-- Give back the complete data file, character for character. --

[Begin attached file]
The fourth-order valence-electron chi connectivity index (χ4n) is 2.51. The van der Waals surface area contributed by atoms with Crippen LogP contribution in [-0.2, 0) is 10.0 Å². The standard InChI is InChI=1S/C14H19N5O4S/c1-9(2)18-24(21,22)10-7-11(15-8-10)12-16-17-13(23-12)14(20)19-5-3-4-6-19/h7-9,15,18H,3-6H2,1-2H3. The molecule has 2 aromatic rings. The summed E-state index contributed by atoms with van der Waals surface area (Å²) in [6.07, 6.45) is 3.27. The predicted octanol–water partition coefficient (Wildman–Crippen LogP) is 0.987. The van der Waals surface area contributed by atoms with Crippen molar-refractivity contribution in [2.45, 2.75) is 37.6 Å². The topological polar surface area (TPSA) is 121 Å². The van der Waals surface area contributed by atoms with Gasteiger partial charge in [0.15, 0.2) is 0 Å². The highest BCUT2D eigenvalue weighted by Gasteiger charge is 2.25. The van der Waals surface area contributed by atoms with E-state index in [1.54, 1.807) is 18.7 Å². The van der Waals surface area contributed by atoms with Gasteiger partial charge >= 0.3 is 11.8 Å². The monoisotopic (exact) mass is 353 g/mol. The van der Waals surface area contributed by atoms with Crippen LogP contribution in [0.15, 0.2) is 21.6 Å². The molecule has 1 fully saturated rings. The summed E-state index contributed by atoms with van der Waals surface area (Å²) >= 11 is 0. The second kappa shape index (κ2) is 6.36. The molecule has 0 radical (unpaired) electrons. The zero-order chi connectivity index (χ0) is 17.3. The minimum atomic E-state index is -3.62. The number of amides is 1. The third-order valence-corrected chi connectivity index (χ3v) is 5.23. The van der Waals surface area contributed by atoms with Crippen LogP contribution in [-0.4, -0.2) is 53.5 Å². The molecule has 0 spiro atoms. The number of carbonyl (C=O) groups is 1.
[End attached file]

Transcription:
The fourth-order valence-electron chi connectivity index (χ4n) is 2.51. The van der Waals surface area contributed by atoms with Crippen LogP contribution in [-0.2, 0) is 10.0 Å². The standard InChI is InChI=1S/C14H19N5O4S/c1-9(2)18-24(21,22)10-7-11(15-8-10)12-16-17-13(23-12)14(20)19-5-3-4-6-19/h7-9,15,18H,3-6H2,1-2H3. The molecule has 2 aromatic rings. The summed E-state index contributed by atoms with van der Waals surface area (Å²) in [6.07, 6.45) is 3.27. The predicted octanol–water partition coefficient (Wildman–Crippen LogP) is 0.987. The van der Waals surface area contributed by atoms with Crippen molar-refractivity contribution in [2.45, 2.75) is 37.6 Å². The topological polar surface area (TPSA) is 121 Å². The van der Waals surface area contributed by atoms with Gasteiger partial charge in [0.15, 0.2) is 0 Å². The highest BCUT2D eigenvalue weighted by Gasteiger charge is 2.25. The van der Waals surface area contributed by atoms with E-state index in [1.54, 1.807) is 18.7 Å². The van der Waals surface area contributed by atoms with Gasteiger partial charge >= 0.3 is 11.8 Å². The monoisotopic (exact) mass is 353 g/mol. The van der Waals surface area contributed by atoms with Crippen LogP contribution in [0.15, 0.2) is 21.6 Å². The molecule has 1 fully saturated rings. The summed E-state index contributed by atoms with van der Waals surface area (Å²) >= 11 is 0. The second kappa shape index (κ2) is 6.36. The molecule has 0 radical (unpaired) electrons. The zero-order chi connectivity index (χ0) is 17.3. The minimum atomic E-state index is -3.62. The number of amides is 1. The third-order valence-corrected chi connectivity index (χ3v) is 5.23. The van der Waals surface area contributed by atoms with Crippen LogP contribution in [-0.4, -0.2) is 53.5 Å². The molecule has 0 spiro atoms. The number of carbonyl (C=O) groups is 1.